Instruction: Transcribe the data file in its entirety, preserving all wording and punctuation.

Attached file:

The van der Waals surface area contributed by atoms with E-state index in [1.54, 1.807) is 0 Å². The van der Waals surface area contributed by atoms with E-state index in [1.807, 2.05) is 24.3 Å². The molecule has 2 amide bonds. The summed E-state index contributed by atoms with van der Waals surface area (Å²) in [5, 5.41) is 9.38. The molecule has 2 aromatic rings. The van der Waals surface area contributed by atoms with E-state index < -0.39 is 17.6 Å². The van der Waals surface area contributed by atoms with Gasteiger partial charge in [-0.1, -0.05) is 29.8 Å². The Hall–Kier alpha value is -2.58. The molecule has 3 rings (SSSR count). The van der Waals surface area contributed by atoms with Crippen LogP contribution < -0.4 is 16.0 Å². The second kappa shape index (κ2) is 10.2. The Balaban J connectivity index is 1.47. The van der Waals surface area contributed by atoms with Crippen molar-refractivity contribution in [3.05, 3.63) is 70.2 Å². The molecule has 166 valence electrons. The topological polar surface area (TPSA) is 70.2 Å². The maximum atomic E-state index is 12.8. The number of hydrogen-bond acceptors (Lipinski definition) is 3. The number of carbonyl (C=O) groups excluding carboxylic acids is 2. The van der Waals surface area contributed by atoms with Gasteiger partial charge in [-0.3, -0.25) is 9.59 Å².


The van der Waals surface area contributed by atoms with E-state index in [1.54, 1.807) is 0 Å². The van der Waals surface area contributed by atoms with E-state index in [1.807, 2.05) is 24.3 Å². The molecule has 2 amide bonds. The summed E-state index contributed by atoms with van der Waals surface area (Å²) in [5, 5.41) is 9.38. The molecule has 2 aromatic rings. The van der Waals surface area contributed by atoms with E-state index < -0.39 is 17.6 Å². The van der Waals surface area contributed by atoms with Gasteiger partial charge in [-0.1, -0.05) is 29.8 Å². The Hall–Kier alpha value is -2.58. The molecule has 3 rings (SSSR count). The van der Waals surface area contributed by atoms with Crippen LogP contribution < -0.4 is 16.0 Å². The second kappa shape index (κ2) is 10.2. The Balaban J connectivity index is 1.47. The van der Waals surface area contributed by atoms with Crippen molar-refractivity contribution in [3.05, 3.63) is 70.2 Å². The molecule has 166 valence electrons. The topological polar surface area (TPSA) is 70.2 Å². The maximum atomic E-state index is 12.8. The number of hydrogen-bond acceptors (Lipinski definition) is 3. The number of carbonyl (C=O) groups excluding carboxylic acids is 2. The van der Waals surface area contributed by atoms with Gasteiger partial charge in [-0.3, -0.25) is 9.59 Å².